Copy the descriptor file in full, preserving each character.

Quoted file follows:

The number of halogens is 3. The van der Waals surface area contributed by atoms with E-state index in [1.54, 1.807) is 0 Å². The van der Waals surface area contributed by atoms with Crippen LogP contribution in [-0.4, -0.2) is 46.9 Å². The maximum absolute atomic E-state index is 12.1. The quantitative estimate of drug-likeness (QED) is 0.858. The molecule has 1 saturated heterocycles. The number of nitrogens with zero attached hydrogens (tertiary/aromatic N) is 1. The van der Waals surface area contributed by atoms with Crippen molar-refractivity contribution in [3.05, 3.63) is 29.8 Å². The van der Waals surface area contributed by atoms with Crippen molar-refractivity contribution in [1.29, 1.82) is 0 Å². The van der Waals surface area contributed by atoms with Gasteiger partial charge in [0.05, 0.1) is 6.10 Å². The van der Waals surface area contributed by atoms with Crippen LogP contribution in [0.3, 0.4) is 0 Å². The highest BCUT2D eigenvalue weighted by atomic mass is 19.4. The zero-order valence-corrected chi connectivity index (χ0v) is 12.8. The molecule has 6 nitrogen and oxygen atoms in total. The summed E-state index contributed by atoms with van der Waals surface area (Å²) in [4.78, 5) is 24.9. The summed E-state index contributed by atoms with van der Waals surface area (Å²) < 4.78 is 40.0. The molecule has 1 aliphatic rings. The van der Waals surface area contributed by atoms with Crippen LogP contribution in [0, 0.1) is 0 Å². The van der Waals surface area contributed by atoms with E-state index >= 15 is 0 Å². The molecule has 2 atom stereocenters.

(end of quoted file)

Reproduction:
The number of halogens is 3. The van der Waals surface area contributed by atoms with E-state index in [1.54, 1.807) is 0 Å². The van der Waals surface area contributed by atoms with Crippen LogP contribution in [-0.4, -0.2) is 46.9 Å². The maximum absolute atomic E-state index is 12.1. The quantitative estimate of drug-likeness (QED) is 0.858. The molecule has 1 saturated heterocycles. The number of nitrogens with zero attached hydrogens (tertiary/aromatic N) is 1. The van der Waals surface area contributed by atoms with Crippen molar-refractivity contribution in [3.05, 3.63) is 29.8 Å². The van der Waals surface area contributed by atoms with Crippen molar-refractivity contribution in [1.29, 1.82) is 0 Å². The van der Waals surface area contributed by atoms with Gasteiger partial charge in [0.05, 0.1) is 6.10 Å². The van der Waals surface area contributed by atoms with Crippen LogP contribution in [0.3, 0.4) is 0 Å². The highest BCUT2D eigenvalue weighted by atomic mass is 19.4. The zero-order valence-corrected chi connectivity index (χ0v) is 12.8. The molecule has 6 nitrogen and oxygen atoms in total. The summed E-state index contributed by atoms with van der Waals surface area (Å²) in [4.78, 5) is 24.9. The summed E-state index contributed by atoms with van der Waals surface area (Å²) < 4.78 is 40.0. The molecule has 1 aliphatic rings. The van der Waals surface area contributed by atoms with Crippen LogP contribution in [0, 0.1) is 0 Å². The van der Waals surface area contributed by atoms with E-state index >= 15 is 0 Å². The molecule has 2 atom stereocenters.